When Bruce Cole reconsidered John Singer Sargent’s painting Gassed, he concentrated on the “paradoxical” nature of “an elegantly composed scene gilded by the warm summer glow of the setting sun” showing men blinded by gas warfare. “Unlike the nihilistic war artists a generation younger than he, Sargent was a Victorian who still saw nobility in war and in the sacrifice it required,” Cole writes. “His Gassed is, accordingly, a masterpiece that dwells between anguish and beauty, a haunting image of human suffering sanctified by his empathetic and elegant brush.” Although Cole’s talking about painting about war, the same thing could be said about the photographs in War/Photography. Nihilism loses to the larger, sanctifying forces of empathy and nobility. Yet nihilism might still be on the rise.
Missing from War/Photography is a new kind of warfare almost based on photography—unmanned combat air vehicles, better known as drones. In “Drone’s Eye View: A Look at How Artists are Revealing the Killing Fields,” Honor Hager features artists exploring war photography taken by the drone war machine itself. Trevor Paglen’s Drone Vision, Hagar writes, “provides us with a chilling ‘drones-eye-view’ of a landscape, enabling us to see what drone-operators see.” Five Thousand Feet is the Best a film by Omer Fast conveys the story of a former Predator drone operator who piloted drones in attacks on civilians and militia in Afghanistan and Pakistan. Hagar hones in on the point in the film in which the former operator talks about the drone’s laser targeting marker that marines came to call “the Light of God.” “[W]hen the troops put on their night vision goggles they’ll just see this light that looks like it’s coming from heaven,” Hagar quotes from the film. “Right on the spot, coming out of nowhere, from the sky. It’s quite beautiful.”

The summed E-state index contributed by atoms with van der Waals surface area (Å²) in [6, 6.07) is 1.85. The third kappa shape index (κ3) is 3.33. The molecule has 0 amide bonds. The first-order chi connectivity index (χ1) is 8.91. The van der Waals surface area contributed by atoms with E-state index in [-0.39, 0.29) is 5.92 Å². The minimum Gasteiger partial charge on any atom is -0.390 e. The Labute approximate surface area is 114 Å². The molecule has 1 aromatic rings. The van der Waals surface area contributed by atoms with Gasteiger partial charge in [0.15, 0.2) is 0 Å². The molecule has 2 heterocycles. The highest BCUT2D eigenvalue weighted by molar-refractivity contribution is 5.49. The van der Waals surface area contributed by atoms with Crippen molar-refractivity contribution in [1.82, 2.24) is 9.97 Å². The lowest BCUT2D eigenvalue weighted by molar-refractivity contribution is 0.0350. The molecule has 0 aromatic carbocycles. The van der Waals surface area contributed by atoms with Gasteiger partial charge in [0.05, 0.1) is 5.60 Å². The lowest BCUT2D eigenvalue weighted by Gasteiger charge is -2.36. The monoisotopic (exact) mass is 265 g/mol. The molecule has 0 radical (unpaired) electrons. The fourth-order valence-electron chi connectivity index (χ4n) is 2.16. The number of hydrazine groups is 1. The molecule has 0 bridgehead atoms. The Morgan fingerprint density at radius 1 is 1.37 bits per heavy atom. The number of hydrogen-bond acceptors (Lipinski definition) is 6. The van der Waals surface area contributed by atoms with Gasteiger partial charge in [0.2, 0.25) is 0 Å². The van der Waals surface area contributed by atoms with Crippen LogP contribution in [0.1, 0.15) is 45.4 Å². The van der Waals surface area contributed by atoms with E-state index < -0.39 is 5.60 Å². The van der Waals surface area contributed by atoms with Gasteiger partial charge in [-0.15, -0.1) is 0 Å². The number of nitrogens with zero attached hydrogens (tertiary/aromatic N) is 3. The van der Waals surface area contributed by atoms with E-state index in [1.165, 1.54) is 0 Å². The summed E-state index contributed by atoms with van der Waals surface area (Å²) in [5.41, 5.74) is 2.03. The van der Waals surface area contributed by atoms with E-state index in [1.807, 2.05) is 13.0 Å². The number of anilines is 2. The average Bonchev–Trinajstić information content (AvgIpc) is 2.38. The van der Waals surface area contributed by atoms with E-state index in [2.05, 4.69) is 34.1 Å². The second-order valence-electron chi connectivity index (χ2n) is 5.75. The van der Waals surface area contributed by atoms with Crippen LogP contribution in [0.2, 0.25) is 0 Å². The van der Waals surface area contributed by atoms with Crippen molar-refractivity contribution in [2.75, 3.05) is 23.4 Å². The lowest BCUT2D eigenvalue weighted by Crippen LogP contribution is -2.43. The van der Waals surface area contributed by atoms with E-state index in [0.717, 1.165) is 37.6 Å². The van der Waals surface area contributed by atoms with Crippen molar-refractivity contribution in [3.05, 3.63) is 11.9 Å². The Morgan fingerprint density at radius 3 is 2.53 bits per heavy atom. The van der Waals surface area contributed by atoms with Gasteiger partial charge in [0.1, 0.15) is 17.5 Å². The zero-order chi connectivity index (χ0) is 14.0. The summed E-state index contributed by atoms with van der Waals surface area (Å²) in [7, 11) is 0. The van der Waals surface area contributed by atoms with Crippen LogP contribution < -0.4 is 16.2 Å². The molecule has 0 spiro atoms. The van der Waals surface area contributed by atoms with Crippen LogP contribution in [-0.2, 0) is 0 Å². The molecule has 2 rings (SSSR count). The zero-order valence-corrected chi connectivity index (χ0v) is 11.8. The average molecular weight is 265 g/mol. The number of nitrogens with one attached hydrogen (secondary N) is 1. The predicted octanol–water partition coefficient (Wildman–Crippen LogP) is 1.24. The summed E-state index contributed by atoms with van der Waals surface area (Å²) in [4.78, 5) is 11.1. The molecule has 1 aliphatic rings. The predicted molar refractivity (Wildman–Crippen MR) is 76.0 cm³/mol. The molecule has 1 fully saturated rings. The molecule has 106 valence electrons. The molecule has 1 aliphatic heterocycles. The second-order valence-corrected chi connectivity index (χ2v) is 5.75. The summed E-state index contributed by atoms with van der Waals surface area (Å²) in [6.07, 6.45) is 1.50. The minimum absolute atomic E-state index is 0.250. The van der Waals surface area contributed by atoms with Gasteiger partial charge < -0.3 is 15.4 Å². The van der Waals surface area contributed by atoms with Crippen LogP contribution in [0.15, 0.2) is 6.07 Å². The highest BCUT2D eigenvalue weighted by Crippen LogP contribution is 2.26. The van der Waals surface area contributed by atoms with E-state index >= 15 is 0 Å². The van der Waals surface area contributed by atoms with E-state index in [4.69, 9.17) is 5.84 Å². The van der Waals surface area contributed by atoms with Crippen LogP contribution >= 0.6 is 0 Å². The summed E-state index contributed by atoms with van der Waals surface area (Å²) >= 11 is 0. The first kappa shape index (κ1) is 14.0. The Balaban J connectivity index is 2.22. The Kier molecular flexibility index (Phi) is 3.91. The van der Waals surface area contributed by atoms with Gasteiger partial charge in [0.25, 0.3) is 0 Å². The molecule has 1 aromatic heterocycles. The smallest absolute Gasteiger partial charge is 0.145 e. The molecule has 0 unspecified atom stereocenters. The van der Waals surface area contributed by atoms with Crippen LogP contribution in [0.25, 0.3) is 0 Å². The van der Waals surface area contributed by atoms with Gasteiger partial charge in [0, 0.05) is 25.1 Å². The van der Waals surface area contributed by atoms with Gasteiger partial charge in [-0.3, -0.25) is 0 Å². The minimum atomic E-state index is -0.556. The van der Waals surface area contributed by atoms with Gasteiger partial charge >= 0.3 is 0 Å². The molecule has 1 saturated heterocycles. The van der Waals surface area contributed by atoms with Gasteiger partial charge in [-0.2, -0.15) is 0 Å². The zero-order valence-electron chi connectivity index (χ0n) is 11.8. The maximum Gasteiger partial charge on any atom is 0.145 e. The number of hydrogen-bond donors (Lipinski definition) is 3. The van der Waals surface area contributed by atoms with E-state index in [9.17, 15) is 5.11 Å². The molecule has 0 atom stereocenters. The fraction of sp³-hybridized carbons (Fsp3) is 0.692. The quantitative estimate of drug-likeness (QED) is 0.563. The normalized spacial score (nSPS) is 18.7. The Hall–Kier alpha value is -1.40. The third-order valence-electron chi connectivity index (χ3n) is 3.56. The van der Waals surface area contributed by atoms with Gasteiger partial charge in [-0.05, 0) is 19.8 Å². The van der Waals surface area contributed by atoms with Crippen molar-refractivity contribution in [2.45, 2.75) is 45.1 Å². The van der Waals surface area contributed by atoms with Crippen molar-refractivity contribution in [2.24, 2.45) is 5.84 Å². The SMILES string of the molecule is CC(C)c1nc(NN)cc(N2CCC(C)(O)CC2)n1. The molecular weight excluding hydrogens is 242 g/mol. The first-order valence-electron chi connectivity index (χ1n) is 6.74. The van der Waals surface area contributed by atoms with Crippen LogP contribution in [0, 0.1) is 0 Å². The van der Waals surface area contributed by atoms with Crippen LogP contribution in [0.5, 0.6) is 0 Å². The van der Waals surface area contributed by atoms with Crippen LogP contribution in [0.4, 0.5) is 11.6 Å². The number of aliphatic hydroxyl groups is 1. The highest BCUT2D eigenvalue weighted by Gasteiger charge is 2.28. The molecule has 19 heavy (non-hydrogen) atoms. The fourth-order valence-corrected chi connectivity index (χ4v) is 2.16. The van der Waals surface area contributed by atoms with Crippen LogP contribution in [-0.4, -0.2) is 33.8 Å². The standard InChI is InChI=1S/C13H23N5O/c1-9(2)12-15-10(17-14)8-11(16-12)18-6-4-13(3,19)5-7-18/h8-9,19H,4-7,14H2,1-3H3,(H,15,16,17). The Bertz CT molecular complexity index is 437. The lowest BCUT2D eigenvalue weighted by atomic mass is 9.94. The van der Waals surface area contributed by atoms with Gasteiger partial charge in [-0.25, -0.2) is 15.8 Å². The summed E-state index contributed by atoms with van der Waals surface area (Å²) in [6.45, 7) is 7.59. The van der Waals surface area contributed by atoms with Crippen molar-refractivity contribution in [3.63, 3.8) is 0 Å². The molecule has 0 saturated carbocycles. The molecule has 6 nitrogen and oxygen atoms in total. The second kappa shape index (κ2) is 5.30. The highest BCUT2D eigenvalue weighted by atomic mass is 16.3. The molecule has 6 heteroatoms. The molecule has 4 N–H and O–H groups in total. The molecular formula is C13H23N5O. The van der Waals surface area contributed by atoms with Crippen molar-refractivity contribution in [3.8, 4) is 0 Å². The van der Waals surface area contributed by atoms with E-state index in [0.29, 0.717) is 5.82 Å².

Perhaps there is a strange, terrible beauty to drone warfare, but what kind of art does that make for and, more importantly, how does that art make us feel? Looking at the “drones-eye-view” photos reminded me of the robotic killing machine’s vision in the Terminator films. All the humanity, the nobility, and the empathy fall away in the mechanized termination of life (not to say that all war involves dehumanization of self as well as enemy). The drifting away from the human reality of war that Rachel Maddow warns of in Drift: The Unmooring of American Military Power seems complete in such images. War/Photography: Images of Armed Conflict and Its Aftermath provides a fascinating forum in which to reconsider the power of photography to transmit the power of war as a guiding force in life as we have and may always know it.
[Image: Joe Rosenthal, American (1911–2006), Over the Top—American Troops Move onto the Beach at Iwo Jima, February 19, 1945, gelatin silver print with applied ink (printed February 23, 1945), the Museum of Fine Arts, Houston, gift of Richard S. and Dodie Otey Jackson in honor of Ira J. Jackson, M.D., and his service in the Pacific Theater during World War II. © Associated Press.]
[Many thanks to the Museum of Fine Arts, Houston, for providing me with the image above from and other press materials related to War/Photography: Images of Armed Conflict and Its Aftermath, which runs through February 3, 2013.]